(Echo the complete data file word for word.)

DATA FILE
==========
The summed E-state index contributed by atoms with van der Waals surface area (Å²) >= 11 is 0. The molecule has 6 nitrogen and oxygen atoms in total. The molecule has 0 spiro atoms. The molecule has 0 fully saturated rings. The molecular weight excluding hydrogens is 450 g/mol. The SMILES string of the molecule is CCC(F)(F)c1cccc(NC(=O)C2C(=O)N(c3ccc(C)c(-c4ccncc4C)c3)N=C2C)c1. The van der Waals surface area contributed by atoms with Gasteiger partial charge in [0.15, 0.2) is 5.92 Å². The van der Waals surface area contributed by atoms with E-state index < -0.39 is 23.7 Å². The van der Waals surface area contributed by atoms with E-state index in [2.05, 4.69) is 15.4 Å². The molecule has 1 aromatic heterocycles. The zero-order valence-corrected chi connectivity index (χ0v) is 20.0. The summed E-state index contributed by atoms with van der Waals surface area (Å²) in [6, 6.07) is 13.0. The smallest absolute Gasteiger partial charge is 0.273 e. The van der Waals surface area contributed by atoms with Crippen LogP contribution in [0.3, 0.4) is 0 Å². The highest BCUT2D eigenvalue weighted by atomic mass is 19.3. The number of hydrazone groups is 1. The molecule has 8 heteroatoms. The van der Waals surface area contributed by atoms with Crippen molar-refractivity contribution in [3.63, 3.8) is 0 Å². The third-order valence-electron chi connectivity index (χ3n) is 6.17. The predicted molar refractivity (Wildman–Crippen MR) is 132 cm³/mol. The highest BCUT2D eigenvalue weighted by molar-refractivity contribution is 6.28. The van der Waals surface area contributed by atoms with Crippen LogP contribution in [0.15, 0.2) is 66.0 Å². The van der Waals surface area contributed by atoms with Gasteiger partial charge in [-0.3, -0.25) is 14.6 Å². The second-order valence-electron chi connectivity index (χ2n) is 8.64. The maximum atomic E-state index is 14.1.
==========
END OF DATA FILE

The summed E-state index contributed by atoms with van der Waals surface area (Å²) >= 11 is 0. The molecule has 6 nitrogen and oxygen atoms in total. The molecule has 0 spiro atoms. The molecule has 0 fully saturated rings. The molecular weight excluding hydrogens is 450 g/mol. The SMILES string of the molecule is CCC(F)(F)c1cccc(NC(=O)C2C(=O)N(c3ccc(C)c(-c4ccncc4C)c3)N=C2C)c1. The van der Waals surface area contributed by atoms with Gasteiger partial charge in [0.15, 0.2) is 5.92 Å². The van der Waals surface area contributed by atoms with E-state index < -0.39 is 23.7 Å². The van der Waals surface area contributed by atoms with E-state index in [2.05, 4.69) is 15.4 Å². The molecule has 1 aromatic heterocycles. The zero-order valence-corrected chi connectivity index (χ0v) is 20.0. The summed E-state index contributed by atoms with van der Waals surface area (Å²) in [6, 6.07) is 13.0. The smallest absolute Gasteiger partial charge is 0.273 e. The van der Waals surface area contributed by atoms with Crippen LogP contribution in [0.3, 0.4) is 0 Å². The highest BCUT2D eigenvalue weighted by atomic mass is 19.3. The number of hydrazone groups is 1. The molecule has 8 heteroatoms. The van der Waals surface area contributed by atoms with Crippen molar-refractivity contribution in [3.63, 3.8) is 0 Å². The third-order valence-electron chi connectivity index (χ3n) is 6.17. The predicted molar refractivity (Wildman–Crippen MR) is 132 cm³/mol. The highest BCUT2D eigenvalue weighted by molar-refractivity contribution is 6.28. The van der Waals surface area contributed by atoms with Crippen LogP contribution in [0.15, 0.2) is 66.0 Å². The van der Waals surface area contributed by atoms with Gasteiger partial charge in [-0.3, -0.25) is 14.6 Å². The second-order valence-electron chi connectivity index (χ2n) is 8.64. The maximum atomic E-state index is 14.1.